Sound journalism, grounded in facts and Biblical truth | Donate

Fame and unidentified flying objects

Sci-fi thriller Nope highlights the human desire to be part of the spectacle

Universal Studios

Fame and unidentified flying objects
You have {{ remainingArticles }} free {{ counterWords }} remaining. You've read all of your free articles.

Full access isn’t far.

We can’t release more of our sound journalism and commentary without a subscription, but we can make it easy for you to come aboard.

Get into news that is grounded in facts and Biblical truth for as low as $3.99 per month.


Already a member? Sign in.

Director Jordan Peele earned a reputation for compelling storytelling in his first two films, Get Out and Us, by using metaphorical social messages about race as their backbone. In his new movie Nope, now in theaters, Peele departs from this pattern to deliver an entertaining and more traditional big-screen summer thriller.

Nope tells the story of OJ and Emerald Haywood (Daniel Kaluuya and Keke Palmer), a brother and sister who run a horse ranch in Southern California. The film starts slowly, with the two discovering that a UFO is repeatedly appearing in the skies above their home. More intrigued than scared, OJ and Emerald, with some help from others, embark on a quest to get photographic proof of the aerial visitor in hopes of securing fame and financial gain. But in a fresh take on the UFO genre, they soon discover the ship is not what they thought.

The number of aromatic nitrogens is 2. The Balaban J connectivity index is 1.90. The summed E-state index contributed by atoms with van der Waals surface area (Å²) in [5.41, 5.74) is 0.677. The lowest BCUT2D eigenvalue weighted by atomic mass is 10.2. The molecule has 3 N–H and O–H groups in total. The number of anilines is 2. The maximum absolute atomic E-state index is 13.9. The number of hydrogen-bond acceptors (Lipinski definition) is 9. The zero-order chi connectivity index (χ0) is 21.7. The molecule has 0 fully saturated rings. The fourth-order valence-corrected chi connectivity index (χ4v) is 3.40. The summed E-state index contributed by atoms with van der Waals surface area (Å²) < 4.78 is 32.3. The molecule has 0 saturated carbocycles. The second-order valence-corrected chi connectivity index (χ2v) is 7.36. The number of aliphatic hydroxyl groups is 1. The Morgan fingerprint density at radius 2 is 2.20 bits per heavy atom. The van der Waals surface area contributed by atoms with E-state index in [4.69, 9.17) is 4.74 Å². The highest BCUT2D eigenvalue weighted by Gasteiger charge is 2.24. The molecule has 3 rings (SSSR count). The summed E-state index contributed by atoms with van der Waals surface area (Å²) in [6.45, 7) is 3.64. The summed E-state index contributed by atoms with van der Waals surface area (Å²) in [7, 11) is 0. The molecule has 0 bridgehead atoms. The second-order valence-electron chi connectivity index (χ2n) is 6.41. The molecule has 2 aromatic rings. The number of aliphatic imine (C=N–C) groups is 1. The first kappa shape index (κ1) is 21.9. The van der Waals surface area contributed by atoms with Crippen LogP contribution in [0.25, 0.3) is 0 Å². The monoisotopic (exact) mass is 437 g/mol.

Unlike Peele’s previous directing projects, Nope is more science fiction thriller than horror movie. That is not to say this film is tame. Audiences of this R-rated film should be prepared for significant gore, strong language, and intense action.

But Nope also feels different in that it does not contain overt social commentary on racial issues. Peele has made a more traditional popcorn thriller that seems to make a more subtle statement on contemporary American culture.

The movie opens with an obscure passage from the Old Testament: “And I will cast abominable filth upon thee, and make thee vile, and will set thee as a spectacle” (Nahum 3:6). Peele uses this passage and the film to indict Americans’ fascination with personal fame—in particular, fame from merely viewing (and recording) the spectacular versus actually doing anything notable themselves.

The main characters in Nope all seem more fixated on the notoriety they’ll gain from photographing the UFO than on discerning whether it is dangerous.


Please wait while we load the latest comments...


Please register, subscribe, or login to comment on this article.